In 1906, Mr. Passmore sold out to Frank W. Dana for a nominal sum, and soon afterward L.A. Lemke became Mr. Dana’s partner and the business was expanded and a building was purchased on the corner of Tenth Avenue and Fifth street and machines installed and a japanning oven constructed.
In 1907 Edward H. Downs was added to the firm and the company incorporated with capital stock of $20,000. The business proved wonderfully successful and, finding lack of room in the Tenth avenue factory, the company purchased a block of lots on Eighth avenue, paralleling the C,B.&Q railroad, which enabled it to have a side track. A new factory was built in 1910 and many new articles added to the list of manufactured products. Several traveling salesmen were employed and the factory was enlarged, and in 1912 the large brick building on the northeast corner was erected. Business increased so rapidly that the company increased the capital stock to $140,000 and decided to build a new brick factory, which was commenced in July and is just completed. It is a model plant and the building cost about $20,000 with the new American Blower heating plant.
The new structure is ninety feet wide and two hundred and forty-two feet long, built of brick and steel and contains 26,000 square feet of floor space. The building is admirable planned and lighted for factory purposes, and scores of machines, operated largely by electricity fill the floor space. It is, in fact, a model manufactory with fine equipment and now rushed to fill orders to the full capacity with over ninety people employed. The line of goods made embraces fifty different articles, the greater part of which have a regular and increasing demand.
Frank W. Dana is president of the company; E.H Downs, secretary and treasurer.
There are nineteen people in the office force.
T. A. Landa has charge of the salesmen in the large cities.
S.C. Coman is general sales manager.
C. J. Harned, manager of sales in the premium department.
Miss Catherine J. Dugan has charge of the bookkeeping and collections department, and has proved highly efficient.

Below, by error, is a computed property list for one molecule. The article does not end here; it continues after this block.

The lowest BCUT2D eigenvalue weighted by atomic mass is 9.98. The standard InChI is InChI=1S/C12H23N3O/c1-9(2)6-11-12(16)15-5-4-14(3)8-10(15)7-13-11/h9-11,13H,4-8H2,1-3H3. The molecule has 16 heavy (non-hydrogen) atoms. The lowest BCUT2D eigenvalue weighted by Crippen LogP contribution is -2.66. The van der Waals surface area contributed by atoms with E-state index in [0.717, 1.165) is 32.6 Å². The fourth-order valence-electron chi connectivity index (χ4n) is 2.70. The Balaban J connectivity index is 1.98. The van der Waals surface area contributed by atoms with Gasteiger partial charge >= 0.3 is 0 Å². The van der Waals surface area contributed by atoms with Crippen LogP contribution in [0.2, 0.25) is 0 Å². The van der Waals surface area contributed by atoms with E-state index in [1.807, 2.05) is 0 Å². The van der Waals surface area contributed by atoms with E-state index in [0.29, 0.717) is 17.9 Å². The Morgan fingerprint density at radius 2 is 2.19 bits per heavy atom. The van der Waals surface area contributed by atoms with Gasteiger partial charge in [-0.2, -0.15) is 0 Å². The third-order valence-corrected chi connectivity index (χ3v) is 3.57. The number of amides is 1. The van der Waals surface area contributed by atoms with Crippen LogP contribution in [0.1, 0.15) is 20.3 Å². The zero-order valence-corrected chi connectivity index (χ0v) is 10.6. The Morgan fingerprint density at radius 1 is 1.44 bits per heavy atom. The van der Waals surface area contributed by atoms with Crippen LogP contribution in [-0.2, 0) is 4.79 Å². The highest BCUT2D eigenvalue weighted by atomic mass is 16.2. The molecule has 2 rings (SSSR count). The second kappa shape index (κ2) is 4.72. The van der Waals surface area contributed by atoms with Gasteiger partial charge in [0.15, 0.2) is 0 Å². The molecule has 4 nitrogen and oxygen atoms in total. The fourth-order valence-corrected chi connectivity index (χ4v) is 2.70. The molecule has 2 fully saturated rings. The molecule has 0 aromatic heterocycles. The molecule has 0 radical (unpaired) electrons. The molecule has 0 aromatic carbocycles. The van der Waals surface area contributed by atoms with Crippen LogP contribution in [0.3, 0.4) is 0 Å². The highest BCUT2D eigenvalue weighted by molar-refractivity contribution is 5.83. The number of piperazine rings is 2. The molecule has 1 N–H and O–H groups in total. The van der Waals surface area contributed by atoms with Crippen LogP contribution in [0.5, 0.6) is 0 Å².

George H. Reimer is superintendent of the factory.
S.H. Wilson is foreman of the metal stamping department.
Sika Poel is foreman of the finishing department.”
According to Wayne Bastian in his book A HISTORY OF WHITESIDE COUNTY, the Patent Novelty Company produced toys as early as 1908 when the Little Nemo Popgun and Mocking-Bird whistle were made. In 1927, the assets of the O.K. Toy factory of Sterling were purchased and moved to Fulton. In 1929, 410,000 toys were manufactured and part of them exported to 14 countries. The new line included Whirling Maypole, Tick Tack, Twirlo and Ben Hur. The company developed new toys and produced them for years.
Such fun it would be to see both the catalogs and the toys produced here in Fulton!

Thursday, April 5, 2007

Considine Family

From the Fulton Journal
January 1/31/08

One paragraph from the obituary on Stephen Considine:

“The Considine family is among the oldest of the old residents of Fulton. The stone cottage on the river bank is one of the first dwellings built here and is over sixty years old, and is often pointed out as of historical interest.”

The Considine family also owned a stone quarry on 4th Street and the assumption is made that the stone on their house came from their quarry. The stone was used to build two Catholic churches in Lyons, Iowa, and is part of the old Presbyterian Church in Fulton.

Researching the Considine cottage on the river led to phone calls to Mary Catherine Considine Sanderson and some cemetery tromping, but details of the lives of John and Hannah Considine were slim. John had died in 1899 and we have no Fulton Journals on microfilm for that time period. Now I’ve found Hannah’s obituary in the March 17, 1916 Fulton Journal.

Death of Aged Resident
Mrs. Hannah Considine, for Nearly
Sixty Years a Resident of Fulton,
Is dead.

“Mrs. John Considine died at her home in this city Thursday afternoon, March 16, after a lingering illness. Mrs. Considine had been an invalid eight years and was confined to her bed the past two years, during which time she was carefully cared for by her daughters and other members of her family, who mourn the loss of a kind and loving mother who was devoted to her home and family.
Hannah Flanigan was born in County Clare, Ireland in 1835 and came to America with her parents when about eight years of age settling in /Ellicettville, N.Y., where she was united in marriage to John Considine in 1851. The young couple came west a few years later, settling in Fulton, where they made their home and raised their family and were classed among the early residents of this city.